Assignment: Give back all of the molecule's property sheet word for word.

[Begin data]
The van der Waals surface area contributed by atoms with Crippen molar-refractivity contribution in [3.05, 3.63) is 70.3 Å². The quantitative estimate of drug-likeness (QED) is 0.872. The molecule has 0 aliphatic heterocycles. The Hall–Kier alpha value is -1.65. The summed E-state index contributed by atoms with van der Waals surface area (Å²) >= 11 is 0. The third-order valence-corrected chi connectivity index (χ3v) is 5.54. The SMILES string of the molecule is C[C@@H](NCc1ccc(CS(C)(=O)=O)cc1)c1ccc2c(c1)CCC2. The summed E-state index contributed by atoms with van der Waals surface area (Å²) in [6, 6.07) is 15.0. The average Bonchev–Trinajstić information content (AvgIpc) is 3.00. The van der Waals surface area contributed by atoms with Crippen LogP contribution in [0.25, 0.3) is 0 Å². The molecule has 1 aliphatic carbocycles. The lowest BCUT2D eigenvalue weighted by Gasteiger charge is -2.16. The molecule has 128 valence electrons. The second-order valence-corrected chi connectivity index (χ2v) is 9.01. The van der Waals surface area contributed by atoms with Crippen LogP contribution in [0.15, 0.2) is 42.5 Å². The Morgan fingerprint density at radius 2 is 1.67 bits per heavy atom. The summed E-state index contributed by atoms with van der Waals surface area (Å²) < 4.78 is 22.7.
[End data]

The van der Waals surface area contributed by atoms with Crippen molar-refractivity contribution in [3.05, 3.63) is 70.3 Å². The quantitative estimate of drug-likeness (QED) is 0.872. The molecule has 0 aliphatic heterocycles. The Hall–Kier alpha value is -1.65. The summed E-state index contributed by atoms with van der Waals surface area (Å²) >= 11 is 0. The third-order valence-corrected chi connectivity index (χ3v) is 5.54. The SMILES string of the molecule is C[C@@H](NCc1ccc(CS(C)(=O)=O)cc1)c1ccc2c(c1)CCC2. The summed E-state index contributed by atoms with van der Waals surface area (Å²) in [6, 6.07) is 15.0. The average Bonchev–Trinajstić information content (AvgIpc) is 3.00. The van der Waals surface area contributed by atoms with Crippen LogP contribution in [0.25, 0.3) is 0 Å². The molecule has 1 aliphatic carbocycles. The lowest BCUT2D eigenvalue weighted by Gasteiger charge is -2.16. The molecule has 128 valence electrons. The second-order valence-corrected chi connectivity index (χ2v) is 9.01. The van der Waals surface area contributed by atoms with Crippen LogP contribution in [0.15, 0.2) is 42.5 Å². The Morgan fingerprint density at radius 2 is 1.67 bits per heavy atom. The summed E-state index contributed by atoms with van der Waals surface area (Å²) < 4.78 is 22.7.